The crater, which covers almost a quarter of the Moon’s surface, has revealed new information about how the Earth’s natural satellite friend was formed – and the findings have huge implications, researchers say.
A new analysis of the material ejected from the impact in the South Pole-Aitken basin enabled scientists to specify the time frame for the development of the lunar mantle and crust, using radioactive thorium to discover the sequence of events.
“These results,” wrote a team of researchers led by planetary geologist Daniel Moriarty of NASA’s Goddard Space Flight Center, “have important implications for understanding the formation and evolution of the Moon.”
On the Moon, which is absolutely covered with shock scars, the South Pole-Aitken basin really stands out. With 2,500 kilometers (1,550 miles) wide and up to 8.2 kilometers (5.1 miles) deep, it is one of the largest impact craters in the solar system.
It was created by a giant impact about 4.3 billion years ago, when the solar system (currently 4.5 billion years old) was still a baby. At that time, the Moon was still quite warm and supple, and the blow would “splash” a significant amount of material below the surface.
Since the basin is on the far lunar side, it was not as easy to study as the one facing the Moon. Researchers have now performed a new simulation of the spray pattern from the South Pole-Aitken impact and found that the place where the ejection was supposed to fall corresponds to thorium deposits on the lunar surface.
One of the unusual things about the Moon is that the near and far sides are very different from each other. The near side – which is always facing the Earth – is covered with dark spots. These are the moons, the wide plains of dark basalt of ancient volcanic activity within the moon.
In contrast, the far side is far paler, with fewer basalt spots and many more craters. The bark on the far side is also thicker and has a different composition than the closer one.
Most of the thorium we have discovered appears on the close side, so its presence is usually interpreted as related to this difference between the two sides. But the link to the South Pole-Aitken strike is a different story.
The lunar thorium was deposited during a period known as the lunar ocean of magma. At this time, about 4.5 to 4.4 billion years ago, it is believed that the Moon was covered with a melted rock that gradually cooled and solidified.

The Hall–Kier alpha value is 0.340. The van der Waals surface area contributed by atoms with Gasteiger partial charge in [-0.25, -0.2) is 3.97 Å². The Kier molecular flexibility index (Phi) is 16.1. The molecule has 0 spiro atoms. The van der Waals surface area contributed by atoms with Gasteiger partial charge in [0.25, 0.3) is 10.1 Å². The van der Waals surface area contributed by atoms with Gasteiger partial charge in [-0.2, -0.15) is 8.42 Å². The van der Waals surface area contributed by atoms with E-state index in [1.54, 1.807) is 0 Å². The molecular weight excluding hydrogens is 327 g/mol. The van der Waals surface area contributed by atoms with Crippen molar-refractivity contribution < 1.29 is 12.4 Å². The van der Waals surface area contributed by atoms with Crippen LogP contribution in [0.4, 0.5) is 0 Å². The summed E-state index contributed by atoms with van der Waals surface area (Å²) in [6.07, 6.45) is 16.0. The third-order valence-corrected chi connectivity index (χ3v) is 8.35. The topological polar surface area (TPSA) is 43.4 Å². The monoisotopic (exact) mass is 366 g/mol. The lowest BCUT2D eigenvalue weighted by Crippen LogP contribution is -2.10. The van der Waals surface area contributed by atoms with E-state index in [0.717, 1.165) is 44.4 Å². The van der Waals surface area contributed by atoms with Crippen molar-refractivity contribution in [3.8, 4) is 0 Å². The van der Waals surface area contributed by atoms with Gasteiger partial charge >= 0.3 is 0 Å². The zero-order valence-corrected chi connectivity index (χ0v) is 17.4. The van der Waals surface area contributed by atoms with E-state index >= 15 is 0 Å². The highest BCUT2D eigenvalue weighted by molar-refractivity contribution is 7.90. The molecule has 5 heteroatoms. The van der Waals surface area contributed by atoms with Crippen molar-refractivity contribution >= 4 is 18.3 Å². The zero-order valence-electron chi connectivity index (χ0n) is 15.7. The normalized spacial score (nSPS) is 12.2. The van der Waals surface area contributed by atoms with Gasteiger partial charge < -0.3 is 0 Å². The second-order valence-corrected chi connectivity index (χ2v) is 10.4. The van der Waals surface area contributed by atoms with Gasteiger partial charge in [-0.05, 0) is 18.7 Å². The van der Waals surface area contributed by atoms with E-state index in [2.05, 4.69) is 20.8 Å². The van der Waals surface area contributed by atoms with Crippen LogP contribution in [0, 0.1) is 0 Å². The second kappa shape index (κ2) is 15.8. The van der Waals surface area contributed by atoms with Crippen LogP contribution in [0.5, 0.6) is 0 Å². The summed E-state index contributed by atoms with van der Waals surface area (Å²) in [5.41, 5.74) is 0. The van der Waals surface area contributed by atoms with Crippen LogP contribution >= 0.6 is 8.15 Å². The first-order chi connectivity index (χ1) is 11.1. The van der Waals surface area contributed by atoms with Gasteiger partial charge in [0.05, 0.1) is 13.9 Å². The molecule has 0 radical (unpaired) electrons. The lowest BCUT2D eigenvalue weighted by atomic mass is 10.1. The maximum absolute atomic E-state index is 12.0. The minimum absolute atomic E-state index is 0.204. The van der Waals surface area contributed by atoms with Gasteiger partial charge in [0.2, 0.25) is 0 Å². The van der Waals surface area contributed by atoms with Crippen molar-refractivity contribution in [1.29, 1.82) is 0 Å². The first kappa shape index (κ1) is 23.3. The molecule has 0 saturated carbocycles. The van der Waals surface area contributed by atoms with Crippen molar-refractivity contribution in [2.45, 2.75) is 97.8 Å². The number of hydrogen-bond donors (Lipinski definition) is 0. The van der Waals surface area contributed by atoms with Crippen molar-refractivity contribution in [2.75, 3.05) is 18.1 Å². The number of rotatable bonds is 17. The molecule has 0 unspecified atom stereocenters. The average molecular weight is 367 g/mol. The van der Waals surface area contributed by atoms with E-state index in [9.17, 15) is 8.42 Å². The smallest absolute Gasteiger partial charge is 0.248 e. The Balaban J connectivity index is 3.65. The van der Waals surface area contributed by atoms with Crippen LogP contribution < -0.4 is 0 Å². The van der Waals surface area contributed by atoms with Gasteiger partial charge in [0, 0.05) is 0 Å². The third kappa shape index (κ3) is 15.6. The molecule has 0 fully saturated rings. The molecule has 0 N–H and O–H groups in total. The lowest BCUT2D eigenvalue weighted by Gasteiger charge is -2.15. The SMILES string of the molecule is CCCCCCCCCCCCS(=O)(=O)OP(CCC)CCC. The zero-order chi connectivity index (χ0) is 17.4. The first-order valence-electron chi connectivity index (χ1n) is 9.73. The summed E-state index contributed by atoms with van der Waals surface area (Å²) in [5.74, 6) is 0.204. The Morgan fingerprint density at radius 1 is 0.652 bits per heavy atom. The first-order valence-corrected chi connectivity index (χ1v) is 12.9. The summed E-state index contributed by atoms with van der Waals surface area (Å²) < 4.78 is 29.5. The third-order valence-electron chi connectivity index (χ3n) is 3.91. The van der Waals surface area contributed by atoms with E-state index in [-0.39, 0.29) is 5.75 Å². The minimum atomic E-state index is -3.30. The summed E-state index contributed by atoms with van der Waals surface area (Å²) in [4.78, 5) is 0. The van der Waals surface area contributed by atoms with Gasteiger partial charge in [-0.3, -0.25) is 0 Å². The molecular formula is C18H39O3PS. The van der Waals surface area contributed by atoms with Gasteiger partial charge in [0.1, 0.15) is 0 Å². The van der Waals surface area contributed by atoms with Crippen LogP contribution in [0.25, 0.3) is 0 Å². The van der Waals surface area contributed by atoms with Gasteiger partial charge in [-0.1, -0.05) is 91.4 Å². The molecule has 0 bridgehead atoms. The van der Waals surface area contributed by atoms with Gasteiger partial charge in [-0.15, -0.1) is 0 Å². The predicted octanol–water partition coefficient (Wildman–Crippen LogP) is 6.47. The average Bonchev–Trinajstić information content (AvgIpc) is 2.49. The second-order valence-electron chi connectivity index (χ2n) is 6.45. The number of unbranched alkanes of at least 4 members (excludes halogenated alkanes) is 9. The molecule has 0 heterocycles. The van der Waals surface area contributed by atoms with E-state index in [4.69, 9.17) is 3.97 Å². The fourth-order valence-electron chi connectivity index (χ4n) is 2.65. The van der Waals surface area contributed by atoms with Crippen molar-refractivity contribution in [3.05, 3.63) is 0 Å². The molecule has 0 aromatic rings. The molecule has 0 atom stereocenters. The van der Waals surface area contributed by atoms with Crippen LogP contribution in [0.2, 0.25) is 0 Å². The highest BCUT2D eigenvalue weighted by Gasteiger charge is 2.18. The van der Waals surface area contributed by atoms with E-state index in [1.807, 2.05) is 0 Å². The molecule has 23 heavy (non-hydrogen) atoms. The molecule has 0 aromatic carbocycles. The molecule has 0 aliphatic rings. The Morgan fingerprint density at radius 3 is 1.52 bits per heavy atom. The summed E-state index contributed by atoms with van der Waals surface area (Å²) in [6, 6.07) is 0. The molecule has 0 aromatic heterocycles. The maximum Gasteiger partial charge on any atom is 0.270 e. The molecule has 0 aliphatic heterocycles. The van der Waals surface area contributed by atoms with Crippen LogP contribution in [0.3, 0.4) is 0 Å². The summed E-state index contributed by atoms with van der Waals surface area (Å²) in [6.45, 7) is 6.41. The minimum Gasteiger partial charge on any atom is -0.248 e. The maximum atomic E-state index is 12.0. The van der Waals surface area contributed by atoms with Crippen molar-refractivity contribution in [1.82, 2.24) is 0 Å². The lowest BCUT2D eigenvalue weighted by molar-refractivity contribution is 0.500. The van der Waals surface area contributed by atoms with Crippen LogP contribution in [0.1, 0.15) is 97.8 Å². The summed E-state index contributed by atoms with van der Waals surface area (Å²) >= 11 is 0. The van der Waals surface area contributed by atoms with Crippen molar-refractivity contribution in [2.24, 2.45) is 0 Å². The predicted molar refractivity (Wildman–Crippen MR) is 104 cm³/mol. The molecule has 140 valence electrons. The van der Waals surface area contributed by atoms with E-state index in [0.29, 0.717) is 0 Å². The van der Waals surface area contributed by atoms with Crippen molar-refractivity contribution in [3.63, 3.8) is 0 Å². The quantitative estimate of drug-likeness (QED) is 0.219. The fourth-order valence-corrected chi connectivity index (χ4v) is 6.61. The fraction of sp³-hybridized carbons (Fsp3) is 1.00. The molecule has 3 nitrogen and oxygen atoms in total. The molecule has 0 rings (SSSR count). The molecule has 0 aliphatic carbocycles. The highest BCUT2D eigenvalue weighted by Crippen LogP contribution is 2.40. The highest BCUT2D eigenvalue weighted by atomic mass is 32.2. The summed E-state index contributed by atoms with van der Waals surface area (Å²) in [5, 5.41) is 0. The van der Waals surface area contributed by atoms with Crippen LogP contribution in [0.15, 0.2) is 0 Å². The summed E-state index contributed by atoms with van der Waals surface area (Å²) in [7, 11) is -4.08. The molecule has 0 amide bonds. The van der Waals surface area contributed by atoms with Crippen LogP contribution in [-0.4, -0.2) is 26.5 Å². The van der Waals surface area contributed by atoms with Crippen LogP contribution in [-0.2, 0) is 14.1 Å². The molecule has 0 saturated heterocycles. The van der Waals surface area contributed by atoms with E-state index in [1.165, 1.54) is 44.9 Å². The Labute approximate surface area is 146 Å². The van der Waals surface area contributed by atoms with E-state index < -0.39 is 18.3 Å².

During this process, dense minerals sank to the bottom of the molten layer to form a mantle, and lighter elements floated to the top to form a crust. Since thorium cannot be easily incorporated into mineral structures, it would remain in the molten layer between the two layers, only to descend towards the core during or after crystallization of the crust and mantle.
According to a new analysis, when the South Pole-Aitken impact struck, it excavated a whole bunch of thorium from this layer, spraying it on the lunar surface on the near side.
This means that the impact could occur before the thorium layer has sunk. It also suggests that the thorium layer must have been globally distributed at the time, rather than concentrating on the lunar near side.
The impact of the South Pole-Aitken also melted the rocks from greater depths than the ejection. In general, this is very different from the material scattered on the surface, with very little thorium. In turn, this suggests that the upper mantle had two compositionally different layers at the time of impact that were exposed in different ways.
The impact-resistant material has been obscured by over 4 billion years of cratering and weathering and volcanic activity, but the team has managed to locate several intact thorium deposits in recent craters. These will be important places to visit in future lunar missions.
“The formation of the South Pole-Aitken Basin is one of the oldest and most important events in lunar history. Not only did it affect the thermal and chemical evolution of the lunar mantle, but it preserved heterogeneous mantle materials on the lunar surface in the form of ejections and impact cannons,” they wrote. researchers in their work.
“As we enter a new era of international and commercial lunar exploration, these mantle materials on the lunar surface must be considered among the priority goals for the advancement of planetary science.”
The research was published in JGR Planets.